Please use this identifier to cite or link to this item: https://hdl.handle.net/10356/142592
Title: Cholera hotspots and surveillance constraints contributing to recurrent epidemics in Tanzania
Authors: Hounmanou, Yaovi Mahuton Gildas
Mølbak, Kåre
Kähler, Jonas
Mdegela, Robinson Hammerthon
Olsen, John Elmerdahl
Dalsgaard, Anders
Keywords: Engineering::Chemical engineering
Issue Date: 2019
Source: Hounmanou, Y. M. G., Mølbak, K., Kähler, J., Mdegela, R. H., Olsen, J. E., & Dalsgaard, A. (2019). Cholera hotspots and surveillance constraints contributing to recurrent epidemics in Tanzania. BMC Research Notes, 12(1), 664-. doi:10.1186/s13104-019-4731-0
Journal: BMC Research Notes
Abstract: Objective: We described the dynamics of cholera in Tanzania between 2007 and 2017 and assessed the weaknesses of the current surveillance system in providing necessary data in achieving the global roadmap to 2030 for cholera control. Results: The Poisson-based spatial scan identifed cholera hotspots in mainland Tanzania. A zero-infated Poisson regression investigated the relationship between the incidence of cholera and available demographic, socio-economic and climatic exposure variables. Four cholera hotspots were detected covering 17 regions, home to 28 million people, including the central regions and those surrounding the Lakes Victoria, Tanganyika and Nyaza. The risk of experiencing cholera in these regions was up to 2.9 times higher than elsewhere in the country. Regression analyses revealed that every 100 km of water perimeter in a region increased the cholera incidence by 1.5%. Due to the compilation of surveillance data at regional level rather than at district, we were unable to reliably identify any other signifcant risk factors and specifc hotspots. Cholera high-risk populations in Tanzania include those living near lakes and central regions. Successful surveillance require disaggregated data available weekly and at district levels in order to serve as data for action to support the roadmap for cholera control.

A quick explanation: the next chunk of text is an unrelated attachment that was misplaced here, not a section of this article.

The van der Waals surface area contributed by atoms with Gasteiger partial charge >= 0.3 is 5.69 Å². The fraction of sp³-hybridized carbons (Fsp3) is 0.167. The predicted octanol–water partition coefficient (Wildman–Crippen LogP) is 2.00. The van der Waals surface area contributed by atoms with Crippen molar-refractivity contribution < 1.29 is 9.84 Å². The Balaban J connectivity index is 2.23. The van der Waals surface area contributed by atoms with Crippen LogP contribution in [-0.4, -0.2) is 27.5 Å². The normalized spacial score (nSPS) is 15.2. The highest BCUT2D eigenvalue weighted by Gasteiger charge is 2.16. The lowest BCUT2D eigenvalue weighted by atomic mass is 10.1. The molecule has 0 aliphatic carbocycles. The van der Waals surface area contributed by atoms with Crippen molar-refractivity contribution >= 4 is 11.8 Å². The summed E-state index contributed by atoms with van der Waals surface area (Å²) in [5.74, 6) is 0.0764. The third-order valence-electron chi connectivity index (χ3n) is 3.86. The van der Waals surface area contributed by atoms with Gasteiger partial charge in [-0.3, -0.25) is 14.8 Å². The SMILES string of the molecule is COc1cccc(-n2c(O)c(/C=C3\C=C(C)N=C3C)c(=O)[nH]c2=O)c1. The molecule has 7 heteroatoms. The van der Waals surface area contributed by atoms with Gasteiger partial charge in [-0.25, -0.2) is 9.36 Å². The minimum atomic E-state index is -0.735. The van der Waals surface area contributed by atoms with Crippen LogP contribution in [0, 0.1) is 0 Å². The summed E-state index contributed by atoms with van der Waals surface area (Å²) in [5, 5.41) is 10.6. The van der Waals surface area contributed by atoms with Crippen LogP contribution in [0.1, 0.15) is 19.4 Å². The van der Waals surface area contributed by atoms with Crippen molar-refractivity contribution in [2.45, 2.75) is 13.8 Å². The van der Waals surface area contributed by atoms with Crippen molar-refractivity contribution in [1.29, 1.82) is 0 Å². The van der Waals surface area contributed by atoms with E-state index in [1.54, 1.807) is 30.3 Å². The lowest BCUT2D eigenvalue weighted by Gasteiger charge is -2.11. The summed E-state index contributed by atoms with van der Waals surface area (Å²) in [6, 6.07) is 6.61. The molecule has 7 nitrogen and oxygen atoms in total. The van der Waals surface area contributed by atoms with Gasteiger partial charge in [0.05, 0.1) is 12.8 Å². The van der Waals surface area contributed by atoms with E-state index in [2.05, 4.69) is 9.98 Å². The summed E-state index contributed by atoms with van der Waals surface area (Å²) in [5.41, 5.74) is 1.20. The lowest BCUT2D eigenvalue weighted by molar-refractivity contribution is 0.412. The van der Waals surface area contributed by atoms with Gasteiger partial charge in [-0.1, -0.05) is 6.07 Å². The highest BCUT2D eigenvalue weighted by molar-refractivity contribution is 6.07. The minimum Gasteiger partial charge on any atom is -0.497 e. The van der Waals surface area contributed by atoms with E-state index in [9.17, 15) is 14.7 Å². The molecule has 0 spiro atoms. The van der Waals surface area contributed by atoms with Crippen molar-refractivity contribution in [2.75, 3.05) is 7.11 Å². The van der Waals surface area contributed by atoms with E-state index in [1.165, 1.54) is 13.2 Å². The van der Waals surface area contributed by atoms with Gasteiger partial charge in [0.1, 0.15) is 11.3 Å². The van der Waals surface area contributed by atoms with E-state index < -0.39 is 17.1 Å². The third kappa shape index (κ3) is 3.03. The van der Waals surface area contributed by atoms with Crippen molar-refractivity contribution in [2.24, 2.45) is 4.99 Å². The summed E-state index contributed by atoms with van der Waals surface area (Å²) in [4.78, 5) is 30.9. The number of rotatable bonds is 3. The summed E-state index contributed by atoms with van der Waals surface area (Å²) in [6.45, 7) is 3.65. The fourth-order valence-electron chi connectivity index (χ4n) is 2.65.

URI: https://hdl.handle.net/10356/142592
ISSN: 1756-0500
DOI: 10.1186/s13104-019-4731-0
Rights: © 2019 The Author(s). This article is distributed under the terms of the Creative Commons Attribution 4.0 International License (http://creativecommons.org/licenses/by/4.0/), which permits unrestricted use, distribution, and reproduction in any medium, provided you give appropriate credit to the original author(s) and the source, provide a link to the Creative Commons license, and indicate if changes were made. The Creative Commons Public Domain Dedication waiver (http://creativecommons.org/ publicdomain/zero/1.0/) applies to the data made available in this article, unless otherwise stated.
Fulltext Permission: open
Fulltext Availability: With Fulltext
Appears in Collections:SCBE Journal Articles

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